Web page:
My Parents Got Divorced, Then Both Got Alzheimer’s and Forgot They Are Divorced: Now They Are Back Together

My Parents Got Divorced

My parents, Jack and Diane, were the definition of the classic old couple. Dad, a retired firefighter who always had a dad joke at the ready, and Mom, a former librarian who could make silence reign until next week. They seemed unshakable to me.

I was 24 years old, busy with my own life, when they dropped a bombshell on me. They asked me to sit down like it was an intervention, and then they said it: they were getting divorced.

I was speechless, trying not to spit my drink out in surprise. “What?!” I managed to blurt out. “But you guys are like the epitome of ’til death do us part’!”

Dad just shrugged, his trademark grin lighting up his face. “Well, even poster children need a change of scenery from time to time.”

And Mom, always wearing her scowl, added, “Your father’s snoring is driving me to an early grave.”

I couldn’t help but roll my eyes. “Mom, you wear earplugs to bed!”

After that announcement, Dad moved to a bachelor apartment on the outskirts of town, surrounded by sports memorabilia. Mom, on the other hand, joined a book group that seemed more focused on yoga than literature. Life went on like this for a few years. Dad’s place turned into an ESPN shrine, while Mom’s book club evolved into a haven for gossip among retirees.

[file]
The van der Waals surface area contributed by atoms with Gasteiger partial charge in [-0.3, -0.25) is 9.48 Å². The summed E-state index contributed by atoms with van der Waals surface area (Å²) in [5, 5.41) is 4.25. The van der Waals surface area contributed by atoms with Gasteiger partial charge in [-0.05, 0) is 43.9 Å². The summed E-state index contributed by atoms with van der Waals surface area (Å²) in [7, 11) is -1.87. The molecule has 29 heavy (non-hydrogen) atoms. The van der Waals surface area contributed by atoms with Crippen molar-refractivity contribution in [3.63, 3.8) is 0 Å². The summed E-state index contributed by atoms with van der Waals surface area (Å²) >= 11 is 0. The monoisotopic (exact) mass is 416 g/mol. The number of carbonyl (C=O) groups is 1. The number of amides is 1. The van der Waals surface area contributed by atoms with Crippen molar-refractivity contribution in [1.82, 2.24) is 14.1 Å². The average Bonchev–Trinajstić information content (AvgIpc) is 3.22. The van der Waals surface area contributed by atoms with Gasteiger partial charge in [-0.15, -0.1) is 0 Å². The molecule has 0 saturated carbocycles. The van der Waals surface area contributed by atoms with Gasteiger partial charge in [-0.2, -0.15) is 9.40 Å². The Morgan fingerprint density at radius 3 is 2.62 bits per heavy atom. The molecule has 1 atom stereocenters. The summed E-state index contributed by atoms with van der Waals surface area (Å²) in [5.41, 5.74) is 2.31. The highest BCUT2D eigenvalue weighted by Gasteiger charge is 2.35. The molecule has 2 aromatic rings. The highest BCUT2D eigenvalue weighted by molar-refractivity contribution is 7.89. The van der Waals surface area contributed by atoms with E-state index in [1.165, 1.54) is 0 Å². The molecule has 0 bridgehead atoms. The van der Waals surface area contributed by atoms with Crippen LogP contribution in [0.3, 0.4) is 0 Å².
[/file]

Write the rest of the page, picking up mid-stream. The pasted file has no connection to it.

Then, out of the blue, Dad showed up on Mom’s doorstep with a bouquet of flowers and a confused look on his face. “Um, hello, Diane,” he said, scratching his head as if he had fleas. “Do I know you?”

Mom squinted at him, equally puzzled. “You look familiar. Are you selling something?”

I stood there, popcorn in hand, watching this awkward reunion unfold like it was a sitcom.

As it turned out, both of them had been diagnosed with Alzheimer’s. They forgot they were divorced. And married, for that matter. Talk about a plot twist.

So there they were, these two forgotten lovers, rediscovering each other like awkward teenagers on their very first date. Dad would bring Mom flowers every day, and Mom would scrutinize him until she realized he wasn’t a door-to-door salesperson.

The way they interacted was straight out of a comedy sketch. Dad would try to win Mom over with his best dad jokes, only to forget the punchline halfway through. And Mom would shush him when he got too loud, only to forget why she was doing it in the first place.

And me? I was stuck in the middle of this circus, playing the role of the frustrated daughter trying to prevent her parents from burning the house down.

“Dad, stop trying to barbecue in the living room!” I’d yell as I snatched the lighter out of his hands.

“But Sarah, I thought I was grilling steaks for your mother,” he’d protest, genuinely confused.

Mom would chime in from the other room, “And I thought I smelled something burning!”

It was chaos, but there was a certain sweetness to it all. Watching my parents find happiness amidst their forgetfulness reminded me that love truly knows no bounds.